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lestrange21

Page history last edited by Laura Gibbs 11 years, 4 months ago

 

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210. A Lion and a Goat.

A Lion spy'd a goat upon the Crag of a high Rock, and so call'd out to him after this manner: Hadst not thou better come down now, says the Lion, into this delicate fine Meadow? Well, says the Goat, and so perhaps I would, if it were not for the Lion that's there before me: But I'm for a Life of Safety rather than for a Life of Pleasure. Your Pretence is the Filling of my Belly with good grass; but your Bus'ness is the Cramming of of your own Guts with good Goats-Flesh: So that 'tis for your own Sake, not Mine, that you'd have me come down.

The Moral. There's no Trusting to the Formal Civilities and Invitations of an Enemy, and his Reasonings are but Snares when he pretends to advise us for our Good.  

 

211. A Vulture's Invitation.

The Vulture took up a Fit of a very good Humour once, and invited the whole Nation of the Birds to make merry with him, upon the Anniversary of his Birth-Day. The Company came; the Vulture shuts the Doors upon them, and Devours his Guests instead of Treating Them.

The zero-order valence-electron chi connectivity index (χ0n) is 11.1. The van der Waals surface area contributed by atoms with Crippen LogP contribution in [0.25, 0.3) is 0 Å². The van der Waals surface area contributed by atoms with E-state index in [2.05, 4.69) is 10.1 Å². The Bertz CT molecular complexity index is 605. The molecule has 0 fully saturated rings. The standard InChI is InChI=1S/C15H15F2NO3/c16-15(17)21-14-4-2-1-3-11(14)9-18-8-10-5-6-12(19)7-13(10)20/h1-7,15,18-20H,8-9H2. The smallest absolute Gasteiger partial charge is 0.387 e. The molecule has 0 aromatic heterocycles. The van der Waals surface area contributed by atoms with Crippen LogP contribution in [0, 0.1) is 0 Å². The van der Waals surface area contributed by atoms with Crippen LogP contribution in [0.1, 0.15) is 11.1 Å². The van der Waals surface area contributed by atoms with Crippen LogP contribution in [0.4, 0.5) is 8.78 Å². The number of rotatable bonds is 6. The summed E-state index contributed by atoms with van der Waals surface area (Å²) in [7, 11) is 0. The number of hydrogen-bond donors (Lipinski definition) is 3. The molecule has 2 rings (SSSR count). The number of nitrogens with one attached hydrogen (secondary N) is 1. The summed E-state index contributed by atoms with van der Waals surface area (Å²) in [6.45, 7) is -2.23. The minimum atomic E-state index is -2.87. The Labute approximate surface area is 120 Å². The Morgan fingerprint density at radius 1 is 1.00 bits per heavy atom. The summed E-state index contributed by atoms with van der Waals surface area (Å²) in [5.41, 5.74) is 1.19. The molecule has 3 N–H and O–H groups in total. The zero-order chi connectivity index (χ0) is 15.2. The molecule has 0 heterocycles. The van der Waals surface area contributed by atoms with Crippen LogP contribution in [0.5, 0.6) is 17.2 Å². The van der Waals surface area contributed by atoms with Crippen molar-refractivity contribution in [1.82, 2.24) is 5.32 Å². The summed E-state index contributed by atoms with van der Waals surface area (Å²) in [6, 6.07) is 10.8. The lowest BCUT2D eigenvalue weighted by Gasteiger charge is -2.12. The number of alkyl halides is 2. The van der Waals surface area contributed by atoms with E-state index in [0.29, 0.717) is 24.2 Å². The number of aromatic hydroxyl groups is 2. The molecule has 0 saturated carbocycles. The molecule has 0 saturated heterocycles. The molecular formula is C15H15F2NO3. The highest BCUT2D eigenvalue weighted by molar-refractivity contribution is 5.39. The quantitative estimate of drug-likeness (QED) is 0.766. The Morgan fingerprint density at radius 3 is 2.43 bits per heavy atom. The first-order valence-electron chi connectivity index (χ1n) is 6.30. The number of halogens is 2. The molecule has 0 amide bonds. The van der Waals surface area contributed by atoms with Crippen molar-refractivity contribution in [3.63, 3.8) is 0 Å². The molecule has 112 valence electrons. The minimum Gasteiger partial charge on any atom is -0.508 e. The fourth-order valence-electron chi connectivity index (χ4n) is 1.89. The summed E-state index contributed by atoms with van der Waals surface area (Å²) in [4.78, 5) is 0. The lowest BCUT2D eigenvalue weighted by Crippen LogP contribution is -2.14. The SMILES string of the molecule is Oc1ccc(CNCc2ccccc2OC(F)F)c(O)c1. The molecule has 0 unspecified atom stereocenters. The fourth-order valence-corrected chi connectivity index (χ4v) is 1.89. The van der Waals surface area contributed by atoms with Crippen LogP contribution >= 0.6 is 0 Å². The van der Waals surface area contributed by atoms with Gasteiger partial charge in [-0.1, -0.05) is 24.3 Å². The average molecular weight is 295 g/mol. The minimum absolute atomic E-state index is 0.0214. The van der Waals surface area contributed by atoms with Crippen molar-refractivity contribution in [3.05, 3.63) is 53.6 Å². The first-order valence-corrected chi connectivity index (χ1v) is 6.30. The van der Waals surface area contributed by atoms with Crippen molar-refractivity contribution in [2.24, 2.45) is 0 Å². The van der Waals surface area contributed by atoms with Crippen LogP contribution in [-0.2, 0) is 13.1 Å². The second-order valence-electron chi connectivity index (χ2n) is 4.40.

The Moral. There's no Meddling with any Man that has neither Faith, Honour nor Good Nature in him. 

 

212. Bustards and Cranes.

Some Sportsmen that were abroad upon Game, spy'd a Company of Bustards and Cranes a Feeding together, and so made in upon 'em as fast astheir Horses could carry them. The Cranes that were light, took Wing immediately, and saved themselves, but the Bustards were Taken; for they were Fat, and Heavy, and count not Shift so well as the Other.

The Moral. Light of Body and Light of Purse, comes much to a Case in troublesome Times; only the one saves himself by his Activity, and the other 'scapes because he is not worth the Taking. 

 

213. Jupiter and an Ape.

Jupiter took a Fancy once to summon all the Birds and Beasts under the Canopy of Heaven to appear before him with their Brats, and their little Ones, to see which of 'em had the prettiest Children: And who but the Ape to put herself foremost, with a Brace of her Cubs in her Arms, for the greatest Beauties in the Company.